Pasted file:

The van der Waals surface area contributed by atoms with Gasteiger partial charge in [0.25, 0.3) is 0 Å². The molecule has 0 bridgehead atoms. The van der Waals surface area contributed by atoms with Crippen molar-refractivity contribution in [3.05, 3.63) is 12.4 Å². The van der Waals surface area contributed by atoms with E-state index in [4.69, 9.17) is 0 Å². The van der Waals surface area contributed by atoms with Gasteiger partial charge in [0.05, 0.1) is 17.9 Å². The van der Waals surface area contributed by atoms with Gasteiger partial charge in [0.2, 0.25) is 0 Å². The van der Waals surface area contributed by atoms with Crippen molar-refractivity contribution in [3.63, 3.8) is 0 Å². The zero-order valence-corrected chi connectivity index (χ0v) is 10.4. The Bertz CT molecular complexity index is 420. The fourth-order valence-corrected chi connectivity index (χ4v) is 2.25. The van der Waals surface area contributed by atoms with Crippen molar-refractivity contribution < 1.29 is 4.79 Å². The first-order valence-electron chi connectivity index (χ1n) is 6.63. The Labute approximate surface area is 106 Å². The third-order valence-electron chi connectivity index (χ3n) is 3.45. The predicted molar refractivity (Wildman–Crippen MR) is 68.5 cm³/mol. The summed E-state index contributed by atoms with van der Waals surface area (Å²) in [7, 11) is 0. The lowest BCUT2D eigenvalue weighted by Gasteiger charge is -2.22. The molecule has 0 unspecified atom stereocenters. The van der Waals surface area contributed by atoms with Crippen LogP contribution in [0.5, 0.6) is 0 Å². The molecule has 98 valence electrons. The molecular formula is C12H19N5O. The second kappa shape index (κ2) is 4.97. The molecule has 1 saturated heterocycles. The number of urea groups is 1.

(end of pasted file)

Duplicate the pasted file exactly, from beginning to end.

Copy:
The van der Waals surface area contributed by atoms with Gasteiger partial charge in [0.25, 0.3) is 0 Å². The molecule has 0 bridgehead atoms. The van der Waals surface area contributed by atoms with Crippen molar-refractivity contribution in [3.05, 3.63) is 12.4 Å². The van der Waals surface area contributed by atoms with E-state index in [4.69, 9.17) is 0 Å². The van der Waals surface area contributed by atoms with Gasteiger partial charge in [0.05, 0.1) is 17.9 Å². The van der Waals surface area contributed by atoms with Gasteiger partial charge in [0.2, 0.25) is 0 Å². The van der Waals surface area contributed by atoms with Crippen molar-refractivity contribution in [3.63, 3.8) is 0 Å². The zero-order valence-corrected chi connectivity index (χ0v) is 10.4. The Bertz CT molecular complexity index is 420. The fourth-order valence-corrected chi connectivity index (χ4v) is 2.25. The van der Waals surface area contributed by atoms with Crippen molar-refractivity contribution < 1.29 is 4.79 Å². The first-order valence-electron chi connectivity index (χ1n) is 6.63. The Labute approximate surface area is 106 Å². The third-order valence-electron chi connectivity index (χ3n) is 3.45. The predicted molar refractivity (Wildman–Crippen MR) is 68.5 cm³/mol. The summed E-state index contributed by atoms with van der Waals surface area (Å²) in [7, 11) is 0. The lowest BCUT2D eigenvalue weighted by Gasteiger charge is -2.22. The molecule has 0 unspecified atom stereocenters. The van der Waals surface area contributed by atoms with Crippen LogP contribution in [0.5, 0.6) is 0 Å². The molecule has 98 valence electrons. The molecular formula is C12H19N5O. The second kappa shape index (κ2) is 4.97. The molecule has 1 saturated heterocycles. The number of urea groups is 1.